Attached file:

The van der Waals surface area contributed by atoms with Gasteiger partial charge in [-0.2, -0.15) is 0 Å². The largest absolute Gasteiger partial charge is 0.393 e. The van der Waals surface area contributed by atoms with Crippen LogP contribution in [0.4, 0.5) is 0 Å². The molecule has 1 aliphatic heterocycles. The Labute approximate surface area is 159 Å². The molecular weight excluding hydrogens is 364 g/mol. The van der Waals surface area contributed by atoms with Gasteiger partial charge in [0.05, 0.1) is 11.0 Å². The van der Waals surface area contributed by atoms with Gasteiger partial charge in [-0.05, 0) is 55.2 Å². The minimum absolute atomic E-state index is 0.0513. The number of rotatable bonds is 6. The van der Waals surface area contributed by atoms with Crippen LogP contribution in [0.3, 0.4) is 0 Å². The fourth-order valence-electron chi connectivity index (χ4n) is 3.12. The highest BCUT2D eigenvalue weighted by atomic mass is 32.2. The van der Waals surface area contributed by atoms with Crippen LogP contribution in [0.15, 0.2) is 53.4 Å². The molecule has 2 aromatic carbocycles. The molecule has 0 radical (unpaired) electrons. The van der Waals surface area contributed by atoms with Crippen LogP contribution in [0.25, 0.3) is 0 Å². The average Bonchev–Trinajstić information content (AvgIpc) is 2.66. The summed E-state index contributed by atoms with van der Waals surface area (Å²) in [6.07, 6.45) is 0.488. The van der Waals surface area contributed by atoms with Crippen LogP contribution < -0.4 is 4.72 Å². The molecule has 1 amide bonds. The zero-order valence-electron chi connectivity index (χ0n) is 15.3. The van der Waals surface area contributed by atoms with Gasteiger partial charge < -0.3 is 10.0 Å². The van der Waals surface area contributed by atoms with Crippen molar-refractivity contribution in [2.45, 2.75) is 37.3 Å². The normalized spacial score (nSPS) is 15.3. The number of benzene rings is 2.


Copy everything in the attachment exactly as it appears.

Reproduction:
The van der Waals surface area contributed by atoms with Gasteiger partial charge in [-0.2, -0.15) is 0 Å². The largest absolute Gasteiger partial charge is 0.393 e. The van der Waals surface area contributed by atoms with Crippen LogP contribution in [0.4, 0.5) is 0 Å². The molecule has 1 aliphatic heterocycles. The Labute approximate surface area is 159 Å². The molecular weight excluding hydrogens is 364 g/mol. The van der Waals surface area contributed by atoms with Gasteiger partial charge in [0.05, 0.1) is 11.0 Å². The van der Waals surface area contributed by atoms with Gasteiger partial charge in [-0.05, 0) is 55.2 Å². The minimum absolute atomic E-state index is 0.0513. The number of rotatable bonds is 6. The van der Waals surface area contributed by atoms with Crippen LogP contribution in [0.3, 0.4) is 0 Å². The fourth-order valence-electron chi connectivity index (χ4n) is 3.12. The highest BCUT2D eigenvalue weighted by atomic mass is 32.2. The van der Waals surface area contributed by atoms with Crippen LogP contribution in [0.15, 0.2) is 53.4 Å². The molecule has 2 aromatic carbocycles. The molecule has 0 radical (unpaired) electrons. The van der Waals surface area contributed by atoms with Crippen LogP contribution in [0.25, 0.3) is 0 Å². The average Bonchev–Trinajstić information content (AvgIpc) is 2.66. The summed E-state index contributed by atoms with van der Waals surface area (Å²) in [6.07, 6.45) is 0.488. The van der Waals surface area contributed by atoms with Crippen LogP contribution < -0.4 is 4.72 Å². The molecule has 1 amide bonds. The zero-order valence-electron chi connectivity index (χ0n) is 15.3. The van der Waals surface area contributed by atoms with Gasteiger partial charge < -0.3 is 10.0 Å². The van der Waals surface area contributed by atoms with Crippen molar-refractivity contribution in [2.45, 2.75) is 37.3 Å². The normalized spacial score (nSPS) is 15.3. The number of benzene rings is 2.